Make Dis Government Kill Us Make Everybodi Rest By Sunny Awhefeada

By Sunny Awhefeada

It has become trite to reiterate that the primary objective of government is the security and welfare of the people. This cliché which is taken for granted all over the world appears to be alien to the Nigerian context even though it is enshrined in our constitution.

Since we observe every regulation in the breach and go against the grain in all that we do, government has become the people’s most inveterate antagonist in Nigeria. The people have come to see government as an adversary and for good reasons too. The evolution of modern society from the state of unregulated and crude nature where according to Hobbes life was “nasty, brutish and short”, necessitated the birth of a system that came to be known as government.

With the passage of time, humanity settled for an option which demanded the surrendering to government which in turn offers the people security. Social philosophers have over the centuries debated the relationship between government and the governed. John Locke, Jean-Jacques Rousseau, Edmund Burke, Thomas Paine, among others offered rational views on the essence of government and its relationship with the people. Their thoughts aggregated to what became the full manifestation of government. However, despite their postulations, their domain which was largely Europe suffered hiccups in its journey to the present. Socio-political eruptions by way of revolutions shook the continent to its foundation just as the social contradictions of the Victorian Age snowballed into the tragedy of the modern period. But one thing that held the continent and the many states embedded within it together was that government never deliberately shirked its responsibilities to the people. There were instances when governments faltered, but remedies abound which ameliorated the plight of the people.

The Nigerian experience of leadership has largely been cavalier and the people remain victims of the whims and caprice of government. It is in Nigeria that government will promise wine and offer vinegar and give the people scorpions instead of fish. While not absolving governments of the last century of citizens’ denigration and emasculation, the present century has turned out to be rudely tragic for Nigerians. The hurly-burly of the 1980s and 1990s were conceived to be the spasms that will engender a new order as embedded in the lofty attainments promised by the year 2000! What further kindled the hopes of Nigerians was that the tortuous sixteen years of unbroken military dictatorship ended on the eve of the year 2000 which we glibly christened the “new millennium”. The horrors of the 1980s and 1990s were mitigated by the thought of reaching the magical year 2000 when everything good was going to be possible. We did look forward to a new nation beginning from the year 2000. Indeed there were attempts at rebuilding Nigeria, but they were largely phony and self-serving and they were sacrificed at the altar of Obasanjo’s failed third term bid.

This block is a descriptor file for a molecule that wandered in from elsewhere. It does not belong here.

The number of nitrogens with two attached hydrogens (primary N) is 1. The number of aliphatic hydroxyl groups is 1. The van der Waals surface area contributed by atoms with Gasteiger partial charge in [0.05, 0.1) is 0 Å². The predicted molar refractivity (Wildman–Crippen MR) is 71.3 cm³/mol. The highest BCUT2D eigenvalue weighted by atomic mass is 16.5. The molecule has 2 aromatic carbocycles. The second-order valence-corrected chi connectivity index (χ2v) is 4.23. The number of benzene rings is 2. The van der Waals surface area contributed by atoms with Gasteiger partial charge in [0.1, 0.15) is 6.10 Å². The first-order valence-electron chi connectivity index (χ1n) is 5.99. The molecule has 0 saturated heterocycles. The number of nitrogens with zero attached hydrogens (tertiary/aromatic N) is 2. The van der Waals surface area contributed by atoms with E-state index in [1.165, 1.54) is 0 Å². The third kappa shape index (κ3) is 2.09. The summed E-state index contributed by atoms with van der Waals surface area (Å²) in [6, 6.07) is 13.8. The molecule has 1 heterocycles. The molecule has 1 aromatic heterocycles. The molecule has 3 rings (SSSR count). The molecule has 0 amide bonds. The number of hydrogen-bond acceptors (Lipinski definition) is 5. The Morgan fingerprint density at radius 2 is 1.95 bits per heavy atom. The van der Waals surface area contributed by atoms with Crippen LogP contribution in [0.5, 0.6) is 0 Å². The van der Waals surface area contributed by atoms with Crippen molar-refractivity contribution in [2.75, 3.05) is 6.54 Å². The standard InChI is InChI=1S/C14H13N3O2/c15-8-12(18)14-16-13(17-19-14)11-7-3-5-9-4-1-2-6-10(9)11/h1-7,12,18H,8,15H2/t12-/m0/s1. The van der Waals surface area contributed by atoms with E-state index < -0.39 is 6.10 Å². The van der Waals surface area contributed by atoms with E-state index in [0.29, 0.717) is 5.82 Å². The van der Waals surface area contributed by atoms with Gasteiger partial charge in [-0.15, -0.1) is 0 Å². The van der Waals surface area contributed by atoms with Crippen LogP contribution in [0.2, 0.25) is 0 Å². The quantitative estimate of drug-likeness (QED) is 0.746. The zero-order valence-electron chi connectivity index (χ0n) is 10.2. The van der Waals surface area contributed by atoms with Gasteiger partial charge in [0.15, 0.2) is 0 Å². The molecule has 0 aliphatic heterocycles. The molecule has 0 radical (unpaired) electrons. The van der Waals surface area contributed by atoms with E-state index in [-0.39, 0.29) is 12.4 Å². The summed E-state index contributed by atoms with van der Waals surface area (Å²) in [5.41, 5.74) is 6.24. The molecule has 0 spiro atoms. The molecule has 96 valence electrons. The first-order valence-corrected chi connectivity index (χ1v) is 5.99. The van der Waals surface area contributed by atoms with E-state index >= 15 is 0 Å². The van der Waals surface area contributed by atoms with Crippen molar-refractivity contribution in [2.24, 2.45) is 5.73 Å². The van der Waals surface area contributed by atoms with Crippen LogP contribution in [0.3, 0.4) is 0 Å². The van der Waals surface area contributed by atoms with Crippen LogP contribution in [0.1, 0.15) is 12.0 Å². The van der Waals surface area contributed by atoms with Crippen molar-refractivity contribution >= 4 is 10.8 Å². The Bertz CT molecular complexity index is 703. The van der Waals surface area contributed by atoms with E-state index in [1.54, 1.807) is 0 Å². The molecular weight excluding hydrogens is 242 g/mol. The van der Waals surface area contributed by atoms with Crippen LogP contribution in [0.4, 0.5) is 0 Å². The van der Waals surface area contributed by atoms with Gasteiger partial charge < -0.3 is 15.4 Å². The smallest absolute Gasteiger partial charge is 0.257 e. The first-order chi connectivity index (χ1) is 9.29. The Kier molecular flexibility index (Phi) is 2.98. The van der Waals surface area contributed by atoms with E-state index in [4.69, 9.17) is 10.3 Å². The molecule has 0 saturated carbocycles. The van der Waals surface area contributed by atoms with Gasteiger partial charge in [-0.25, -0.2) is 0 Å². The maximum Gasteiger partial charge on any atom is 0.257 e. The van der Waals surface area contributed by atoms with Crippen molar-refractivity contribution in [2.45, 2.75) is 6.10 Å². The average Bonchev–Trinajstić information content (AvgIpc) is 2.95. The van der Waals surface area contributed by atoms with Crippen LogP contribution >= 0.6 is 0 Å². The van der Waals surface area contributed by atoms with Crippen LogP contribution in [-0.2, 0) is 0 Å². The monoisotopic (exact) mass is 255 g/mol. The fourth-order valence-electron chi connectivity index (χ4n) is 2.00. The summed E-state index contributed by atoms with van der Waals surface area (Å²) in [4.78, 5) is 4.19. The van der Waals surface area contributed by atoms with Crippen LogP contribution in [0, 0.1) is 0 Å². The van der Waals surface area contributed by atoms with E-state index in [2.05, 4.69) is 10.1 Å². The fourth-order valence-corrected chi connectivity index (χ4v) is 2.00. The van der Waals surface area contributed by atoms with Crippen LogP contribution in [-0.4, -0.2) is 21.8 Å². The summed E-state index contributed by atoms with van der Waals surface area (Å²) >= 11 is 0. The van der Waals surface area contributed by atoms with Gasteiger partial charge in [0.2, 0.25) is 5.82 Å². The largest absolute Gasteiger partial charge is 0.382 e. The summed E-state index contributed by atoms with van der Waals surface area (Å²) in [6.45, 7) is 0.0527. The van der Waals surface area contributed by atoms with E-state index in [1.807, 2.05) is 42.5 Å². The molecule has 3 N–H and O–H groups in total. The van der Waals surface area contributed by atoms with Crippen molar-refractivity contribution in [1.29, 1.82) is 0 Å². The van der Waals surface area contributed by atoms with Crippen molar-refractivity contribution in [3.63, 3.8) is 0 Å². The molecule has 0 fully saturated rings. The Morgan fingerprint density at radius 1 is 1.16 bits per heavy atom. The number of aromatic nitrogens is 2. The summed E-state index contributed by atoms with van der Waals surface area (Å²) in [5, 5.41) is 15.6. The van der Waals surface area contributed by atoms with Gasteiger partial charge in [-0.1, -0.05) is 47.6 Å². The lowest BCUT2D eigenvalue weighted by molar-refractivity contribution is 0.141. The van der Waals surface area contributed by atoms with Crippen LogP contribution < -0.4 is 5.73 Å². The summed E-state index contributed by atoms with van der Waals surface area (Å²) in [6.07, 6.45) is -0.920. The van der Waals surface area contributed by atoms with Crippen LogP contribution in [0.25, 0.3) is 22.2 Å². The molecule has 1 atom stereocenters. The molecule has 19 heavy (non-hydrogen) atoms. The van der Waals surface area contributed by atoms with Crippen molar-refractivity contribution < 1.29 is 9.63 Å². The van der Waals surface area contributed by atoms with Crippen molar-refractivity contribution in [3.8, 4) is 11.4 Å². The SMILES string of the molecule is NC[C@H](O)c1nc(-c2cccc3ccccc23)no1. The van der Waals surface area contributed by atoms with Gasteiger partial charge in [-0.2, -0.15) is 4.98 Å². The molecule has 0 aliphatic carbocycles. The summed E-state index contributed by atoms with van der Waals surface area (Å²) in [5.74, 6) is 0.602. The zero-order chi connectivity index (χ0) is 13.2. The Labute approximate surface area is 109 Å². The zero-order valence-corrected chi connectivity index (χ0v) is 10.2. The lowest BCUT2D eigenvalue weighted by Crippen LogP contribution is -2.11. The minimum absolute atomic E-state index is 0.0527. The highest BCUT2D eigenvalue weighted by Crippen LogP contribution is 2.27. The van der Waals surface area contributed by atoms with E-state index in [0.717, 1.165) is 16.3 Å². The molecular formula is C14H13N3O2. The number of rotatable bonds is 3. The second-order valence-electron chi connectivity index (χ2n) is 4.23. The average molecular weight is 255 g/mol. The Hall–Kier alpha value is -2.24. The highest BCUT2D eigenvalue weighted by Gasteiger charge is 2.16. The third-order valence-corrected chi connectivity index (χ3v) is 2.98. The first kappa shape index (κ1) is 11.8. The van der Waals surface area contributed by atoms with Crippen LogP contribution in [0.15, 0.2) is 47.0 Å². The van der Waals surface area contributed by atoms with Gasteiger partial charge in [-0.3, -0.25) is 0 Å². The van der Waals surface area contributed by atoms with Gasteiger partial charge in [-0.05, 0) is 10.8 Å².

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The subsequent administrations gradually nudged Nigeria onto the road to Golgotha and looking back, despite the anguish they inflicted on Nigerians, every previous government appeared to have been better than the one succeeding it. It is for this reason that despite the multiple afflictions the administrations that spanned 1999 to 2015 took Nigerians through, people now wistfully look back and wish those days were here again. The condition of living continues to deteriorate in the face of a failing economy and intractable insecurity, while corruption remains a national albatross. Inflation, declining wages and massive poverty are consequences of a badly managed economy. The government daily offers measures aimed at remedying the situation to no avail. Things only get worse. The tragic irony of the Nigerian predicament is entrenched in the reality that the country is one of the richest and best endowed spaces in the world. So much wealth was deposited in the Nigerian space that can sustain the entire continent of Africa and beyond. Nigeria’s bane is leadership and lately, the inability of the people to compel the leaders to govern well.